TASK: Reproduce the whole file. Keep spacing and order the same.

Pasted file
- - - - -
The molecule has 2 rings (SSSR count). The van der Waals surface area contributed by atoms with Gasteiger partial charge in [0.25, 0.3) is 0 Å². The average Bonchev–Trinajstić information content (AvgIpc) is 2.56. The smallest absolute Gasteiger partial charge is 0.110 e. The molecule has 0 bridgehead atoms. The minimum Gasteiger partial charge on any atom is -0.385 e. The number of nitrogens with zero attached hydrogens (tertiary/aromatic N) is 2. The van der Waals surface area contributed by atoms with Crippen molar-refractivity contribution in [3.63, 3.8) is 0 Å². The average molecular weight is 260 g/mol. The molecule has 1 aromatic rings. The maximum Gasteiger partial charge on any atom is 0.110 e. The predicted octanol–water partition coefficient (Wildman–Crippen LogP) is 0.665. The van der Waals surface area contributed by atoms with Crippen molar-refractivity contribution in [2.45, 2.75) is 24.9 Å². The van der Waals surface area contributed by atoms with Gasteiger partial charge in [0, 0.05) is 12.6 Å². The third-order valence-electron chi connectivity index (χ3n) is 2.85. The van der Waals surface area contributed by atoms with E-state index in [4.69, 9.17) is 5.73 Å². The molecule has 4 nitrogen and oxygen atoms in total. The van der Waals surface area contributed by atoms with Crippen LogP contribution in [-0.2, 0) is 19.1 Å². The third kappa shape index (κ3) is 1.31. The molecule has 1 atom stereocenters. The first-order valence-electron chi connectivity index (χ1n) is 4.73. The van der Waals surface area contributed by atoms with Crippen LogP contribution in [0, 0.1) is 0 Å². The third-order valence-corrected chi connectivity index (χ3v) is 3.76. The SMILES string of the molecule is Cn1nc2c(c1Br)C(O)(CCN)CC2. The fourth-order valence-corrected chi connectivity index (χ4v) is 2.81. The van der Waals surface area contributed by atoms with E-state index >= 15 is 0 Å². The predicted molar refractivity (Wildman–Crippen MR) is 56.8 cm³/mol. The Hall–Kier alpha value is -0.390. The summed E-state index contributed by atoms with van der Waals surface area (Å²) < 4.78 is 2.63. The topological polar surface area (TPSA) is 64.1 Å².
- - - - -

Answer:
The molecule has 2 rings (SSSR count). The van der Waals surface area contributed by atoms with Gasteiger partial charge in [0.25, 0.3) is 0 Å². The average Bonchev–Trinajstić information content (AvgIpc) is 2.56. The smallest absolute Gasteiger partial charge is 0.110 e. The molecule has 0 bridgehead atoms. The minimum Gasteiger partial charge on any atom is -0.385 e. The number of nitrogens with zero attached hydrogens (tertiary/aromatic N) is 2. The van der Waals surface area contributed by atoms with Crippen molar-refractivity contribution in [3.63, 3.8) is 0 Å². The average molecular weight is 260 g/mol. The molecule has 1 aromatic rings. The maximum Gasteiger partial charge on any atom is 0.110 e. The predicted octanol–water partition coefficient (Wildman–Crippen LogP) is 0.665. The van der Waals surface area contributed by atoms with Crippen molar-refractivity contribution in [2.45, 2.75) is 24.9 Å². The van der Waals surface area contributed by atoms with Gasteiger partial charge in [0, 0.05) is 12.6 Å². The third-order valence-electron chi connectivity index (χ3n) is 2.85. The van der Waals surface area contributed by atoms with E-state index in [4.69, 9.17) is 5.73 Å². The molecule has 4 nitrogen and oxygen atoms in total. The van der Waals surface area contributed by atoms with Crippen LogP contribution in [-0.2, 0) is 19.1 Å². The third kappa shape index (κ3) is 1.31. The molecule has 1 atom stereocenters. The first-order valence-electron chi connectivity index (χ1n) is 4.73. The van der Waals surface area contributed by atoms with Crippen LogP contribution in [0, 0.1) is 0 Å². The third-order valence-corrected chi connectivity index (χ3v) is 3.76. The SMILES string of the molecule is Cn1nc2c(c1Br)C(O)(CCN)CC2. The fourth-order valence-corrected chi connectivity index (χ4v) is 2.81. The van der Waals surface area contributed by atoms with E-state index >= 15 is 0 Å². The predicted molar refractivity (Wildman–Crippen MR) is 56.8 cm³/mol. The Hall–Kier alpha value is -0.390. The summed E-state index contributed by atoms with van der Waals surface area (Å²) < 4.78 is 2.63. The topological polar surface area (TPSA) is 64.1 Å².